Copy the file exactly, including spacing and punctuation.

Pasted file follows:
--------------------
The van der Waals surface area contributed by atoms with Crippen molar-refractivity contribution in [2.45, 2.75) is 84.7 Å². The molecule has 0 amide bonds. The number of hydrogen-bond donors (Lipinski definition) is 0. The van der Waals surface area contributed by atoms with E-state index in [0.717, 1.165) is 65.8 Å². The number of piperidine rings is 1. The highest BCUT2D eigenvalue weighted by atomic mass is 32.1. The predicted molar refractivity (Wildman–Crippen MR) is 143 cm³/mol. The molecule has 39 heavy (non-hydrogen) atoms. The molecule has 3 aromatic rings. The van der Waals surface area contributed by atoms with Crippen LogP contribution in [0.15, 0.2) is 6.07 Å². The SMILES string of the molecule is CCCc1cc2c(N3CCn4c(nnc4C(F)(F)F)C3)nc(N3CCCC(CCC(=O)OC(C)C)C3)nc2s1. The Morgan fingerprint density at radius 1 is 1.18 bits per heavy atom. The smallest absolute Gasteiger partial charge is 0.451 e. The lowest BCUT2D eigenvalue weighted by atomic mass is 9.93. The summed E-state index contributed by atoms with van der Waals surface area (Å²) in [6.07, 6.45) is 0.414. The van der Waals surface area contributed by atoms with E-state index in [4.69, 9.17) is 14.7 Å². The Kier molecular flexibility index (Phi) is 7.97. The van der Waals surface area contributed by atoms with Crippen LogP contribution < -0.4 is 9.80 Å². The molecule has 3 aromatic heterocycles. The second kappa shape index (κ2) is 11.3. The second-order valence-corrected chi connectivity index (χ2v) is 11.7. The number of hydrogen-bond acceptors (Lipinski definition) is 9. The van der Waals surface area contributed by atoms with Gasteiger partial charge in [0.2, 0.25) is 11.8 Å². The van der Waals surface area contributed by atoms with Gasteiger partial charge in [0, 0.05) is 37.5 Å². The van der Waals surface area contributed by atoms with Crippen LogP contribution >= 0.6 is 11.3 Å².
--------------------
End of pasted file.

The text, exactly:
The van der Waals surface area contributed by atoms with Crippen molar-refractivity contribution in [2.45, 2.75) is 84.7 Å². The molecule has 0 amide bonds. The number of hydrogen-bond donors (Lipinski definition) is 0. The van der Waals surface area contributed by atoms with E-state index in [0.717, 1.165) is 65.8 Å². The number of piperidine rings is 1. The highest BCUT2D eigenvalue weighted by atomic mass is 32.1. The predicted molar refractivity (Wildman–Crippen MR) is 143 cm³/mol. The molecule has 39 heavy (non-hydrogen) atoms. The molecule has 3 aromatic rings. The van der Waals surface area contributed by atoms with Crippen LogP contribution in [0.15, 0.2) is 6.07 Å². The SMILES string of the molecule is CCCc1cc2c(N3CCn4c(nnc4C(F)(F)F)C3)nc(N3CCCC(CCC(=O)OC(C)C)C3)nc2s1. The Morgan fingerprint density at radius 1 is 1.18 bits per heavy atom. The smallest absolute Gasteiger partial charge is 0.451 e. The lowest BCUT2D eigenvalue weighted by atomic mass is 9.93. The summed E-state index contributed by atoms with van der Waals surface area (Å²) in [6.07, 6.45) is 0.414. The van der Waals surface area contributed by atoms with E-state index in [4.69, 9.17) is 14.7 Å². The Kier molecular flexibility index (Phi) is 7.97. The van der Waals surface area contributed by atoms with Crippen LogP contribution < -0.4 is 9.80 Å². The molecule has 3 aromatic heterocycles. The second kappa shape index (κ2) is 11.3. The second-order valence-corrected chi connectivity index (χ2v) is 11.7. The number of hydrogen-bond acceptors (Lipinski definition) is 9. The van der Waals surface area contributed by atoms with Gasteiger partial charge in [0.2, 0.25) is 11.8 Å². The van der Waals surface area contributed by atoms with Gasteiger partial charge in [0, 0.05) is 37.5 Å². The van der Waals surface area contributed by atoms with Crippen LogP contribution >= 0.6 is 11.3 Å².